French prison drama wins London festival award
LONDON (Reuters) - French prison drama "A Prophet" won the inaugural best picture award at the London film festival Wednesday, going one better than in Cannes where it was runner-up to Michael Haneke's "The White Ribbon."
Jacques Audiard directed the gritty thriller about Malik, a young man who is sentenced to six years in prison and must use his ingenuity to survive a dangerous standoff between gangs.
"More exciting than 'Mesrine', more enthralling than 'Public Enemies', this is undoubtedly the crime drama of the year," the film festival said in its website description of the movie.
Another inaugural award this year, best British newcomer, went to Jack Thorne who wrote the screenplay for "The Scouting Book For Boys," a story exploring the anxieties of being a teen-ager and set during a hazy British summer.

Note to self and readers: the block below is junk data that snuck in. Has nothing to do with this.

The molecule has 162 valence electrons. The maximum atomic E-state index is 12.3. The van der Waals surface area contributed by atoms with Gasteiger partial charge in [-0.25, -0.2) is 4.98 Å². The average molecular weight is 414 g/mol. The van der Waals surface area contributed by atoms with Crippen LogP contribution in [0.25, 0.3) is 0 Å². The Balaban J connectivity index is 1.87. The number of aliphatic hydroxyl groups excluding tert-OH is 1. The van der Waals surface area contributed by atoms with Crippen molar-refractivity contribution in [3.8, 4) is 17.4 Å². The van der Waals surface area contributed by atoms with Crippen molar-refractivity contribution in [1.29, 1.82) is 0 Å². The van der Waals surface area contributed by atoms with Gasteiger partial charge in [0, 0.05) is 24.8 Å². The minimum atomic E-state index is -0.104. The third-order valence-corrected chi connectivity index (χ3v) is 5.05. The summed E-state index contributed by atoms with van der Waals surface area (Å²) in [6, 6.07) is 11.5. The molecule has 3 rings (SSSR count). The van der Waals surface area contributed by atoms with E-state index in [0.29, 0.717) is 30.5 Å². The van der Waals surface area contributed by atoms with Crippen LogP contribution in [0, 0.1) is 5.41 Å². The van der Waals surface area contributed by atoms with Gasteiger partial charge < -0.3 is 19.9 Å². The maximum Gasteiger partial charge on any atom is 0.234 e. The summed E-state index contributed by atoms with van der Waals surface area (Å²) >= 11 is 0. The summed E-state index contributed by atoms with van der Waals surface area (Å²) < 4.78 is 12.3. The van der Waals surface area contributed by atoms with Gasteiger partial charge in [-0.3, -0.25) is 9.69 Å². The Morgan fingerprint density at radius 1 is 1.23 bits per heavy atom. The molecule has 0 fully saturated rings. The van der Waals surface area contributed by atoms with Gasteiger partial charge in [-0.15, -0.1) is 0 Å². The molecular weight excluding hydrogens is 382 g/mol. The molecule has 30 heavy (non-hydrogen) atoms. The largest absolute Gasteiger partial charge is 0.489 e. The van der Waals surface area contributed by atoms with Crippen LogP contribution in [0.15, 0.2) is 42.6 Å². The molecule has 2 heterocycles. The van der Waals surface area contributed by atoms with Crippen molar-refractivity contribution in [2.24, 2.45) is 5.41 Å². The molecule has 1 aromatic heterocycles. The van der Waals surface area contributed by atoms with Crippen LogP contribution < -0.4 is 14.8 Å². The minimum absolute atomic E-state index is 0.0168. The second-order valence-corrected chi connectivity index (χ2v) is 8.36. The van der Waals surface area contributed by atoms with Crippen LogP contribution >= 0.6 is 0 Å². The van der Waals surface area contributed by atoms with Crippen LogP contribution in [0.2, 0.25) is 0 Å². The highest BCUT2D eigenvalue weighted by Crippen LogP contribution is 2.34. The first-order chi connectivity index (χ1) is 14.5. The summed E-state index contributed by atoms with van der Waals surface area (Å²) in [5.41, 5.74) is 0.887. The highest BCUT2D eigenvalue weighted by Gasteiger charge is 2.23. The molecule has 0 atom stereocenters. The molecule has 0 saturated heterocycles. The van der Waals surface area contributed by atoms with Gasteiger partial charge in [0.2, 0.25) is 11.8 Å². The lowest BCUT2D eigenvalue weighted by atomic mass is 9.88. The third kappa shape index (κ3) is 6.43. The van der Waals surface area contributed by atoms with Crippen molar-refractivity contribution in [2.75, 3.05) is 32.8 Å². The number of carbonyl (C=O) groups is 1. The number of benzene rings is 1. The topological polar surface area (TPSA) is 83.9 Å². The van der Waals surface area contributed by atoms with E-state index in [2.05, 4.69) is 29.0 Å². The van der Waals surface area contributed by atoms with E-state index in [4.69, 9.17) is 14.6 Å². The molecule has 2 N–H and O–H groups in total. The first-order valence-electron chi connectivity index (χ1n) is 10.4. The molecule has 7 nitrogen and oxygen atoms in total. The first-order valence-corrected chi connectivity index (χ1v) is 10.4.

The longstanding Sutherland Trophy for a debut feature went to Israeli Yaron Shani and Palestinian Scandar Copti and their movie "Ajami," a crime drama set on the streets of a tough Jaffa neighborhood rife with ethnic tension.
The Grierson Award, honoring documentaries, was won by Israeli film maker Yoav Shamir's "Defamation," which tackles anti-Semitism.
Two British Film Institute Fellowships were also handed out at an awards ceremony in London.
One went to British actor John Hurt, best known for his roles in "The Elephant Man," for which he was nominated for an Oscar, and "1984," based on the George Orwell novel.
"For me, the BFI is the heart of British cinema," the 69-year-old said in a statement. "I consider it the highest honor possible to be awarded a Fellowship." Continued...